EMEA Base Oil Price Report


The European, Middle Eastern and African base oil markets are awaiting direction but may not get clarity until after many global players settle back in from industry events.

With crude oil plunging at the end of last week, the future is still very uncertain for associated markets including base oils. Dated deliveries of Brent crude fell below $30 per barrel last week, but recovered to $32.30 per bbl. West Texas Intermediate crude shows a crack of some $3 per bbl, at $29.10 per bbl. ICE LS Gas Oil is $303 per metric ton – a marginal increase over last week, perhaps due to the crude mini rally and colder weather affecting northern Europe.


European API Group I FOB numbers are maintained, with light solvent neutrals still $410/t-$445/t and heavier SN500 and SN600 at $475/t-$510/t. Bright stock has shown possibilities of moving upwards despite protests from some regarding the differential between this grade and SN500. But due to healthy demand, sellers have been inclined to try for additional $10/t-$20/t margins, extending the offer range to $810/t-$845/t.

FOB levels above refer to large parcels of Group I base oils for export, offered and supplied ex mainstream suppliers within Europe.

Local or domestic prices continue to be stable for February delivery, with most buyers content to wait and watch. There has been a resurgence of demand with a number of large blenders establishing inventories for spring and summer seasons. Sellers have been quick to offer attractive prices to spot buyers also looking to top up stocks with material which may or may not be at a low point. Some suggested that many blenders in Europe were realizing that the time for buying outside contract has arrived and that Group I supplies from resellers and distributors working on behalf of Russian exporters and mainland European producers were in the frame.

Group I base oils for domestic and local sales are 45/t-60/t higher than export levels.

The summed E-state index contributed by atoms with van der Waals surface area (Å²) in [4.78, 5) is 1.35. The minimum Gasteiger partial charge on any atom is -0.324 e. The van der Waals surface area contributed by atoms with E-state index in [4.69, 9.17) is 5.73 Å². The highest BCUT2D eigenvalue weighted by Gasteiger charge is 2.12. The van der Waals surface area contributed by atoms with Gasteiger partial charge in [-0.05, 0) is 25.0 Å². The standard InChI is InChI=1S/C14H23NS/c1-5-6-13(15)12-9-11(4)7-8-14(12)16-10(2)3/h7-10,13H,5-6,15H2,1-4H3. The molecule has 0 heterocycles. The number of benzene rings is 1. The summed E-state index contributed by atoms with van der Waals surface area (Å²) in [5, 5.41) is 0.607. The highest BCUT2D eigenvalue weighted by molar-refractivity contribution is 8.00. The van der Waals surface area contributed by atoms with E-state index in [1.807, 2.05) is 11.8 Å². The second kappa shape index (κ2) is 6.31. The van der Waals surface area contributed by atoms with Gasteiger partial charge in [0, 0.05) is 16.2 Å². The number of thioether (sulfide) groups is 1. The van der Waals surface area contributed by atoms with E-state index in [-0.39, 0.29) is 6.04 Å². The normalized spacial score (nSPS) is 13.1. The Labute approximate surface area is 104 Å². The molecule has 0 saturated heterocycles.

Group II prices within Europe appear to be holding up despite round after round of source discounting which may have sown the seeds of pricing doubt into the minds of many buyers. Demand has taken over and most importers are responding to growing volumes of Group II base oils being imported and utilized in Europe. Fears that the markets could become oversupplied are rescinding, with uptake on these products gaining ground and even competing on an overall pricing basis against Group I supplies.

Light vis grades are offered at $520/t-$535/t with the remainder of the pack between $445/t and $485/t. The higher viscosity grades are $510/t-$550/t. Prices refer to ex-tank prices in Antwerp-Rotterdam-Amsterdam.

Group III suppliers appear to be trying hard to maintain market share and brand loyalty with incentives of price discounting to certain grades in certain areas. But not all prices appear to be under pressure, with some buyers stating that they are not able to procure all the requirements they need, even in what otherwise appears to be a market filled with available material. This anomalous situation is not clear: with new production and imports being steadily maintained, the only explanation may be that during turnarounds, material may be allocated on a volume basis, and with most producers running maintenance and repair programs in coming months, there may be temporary interruptions to specific supplies.

Prices reflect pressure on current levels, and suggestions that a range for the two main grades, 4 centiStoke and 6 cSt viscosities, is now 835/t-860/t ex tank Antwerp-Rotterdam-Amsterdam.

Baltic and Black Sea

There have been a number of Russian export cargoes identified out of the Baltic in addition to Polish material moving down to Antwerp-Rotterdam-Amsterdam, bringing some 20,000 tons of Group I material into northwestern Europe. Some of these have formed the basis of monthly contract cargoes, with others responding to spot demand from buyers in Benelux and French markets on a regular basis.

Prices in respect of Baltic exports for Russian grades SN150 and SN500 are $390/t-$420/t, with one offer moving SN150 levels higher and two others at $5/t lower. SN500 is offered $10/t higher than the last spread, at $435/t-$455/t. Suppliers have commented that prices were too low and refinery ex gate numbers were pushing FOB levels higher.

SN900 supply in large parcels has been mentioned by many buyers, but by few suppliers. Offered prices have moved upwards, perhaps signaling the low availability of this grade, increasing demand, and also an indistinct correlation between prices for this grade and those pertaining to bright stock, which appear to be firming. Offers are $555/t-$570/t FOB with sellers content to let buyers respond with bids, which may push levels higher.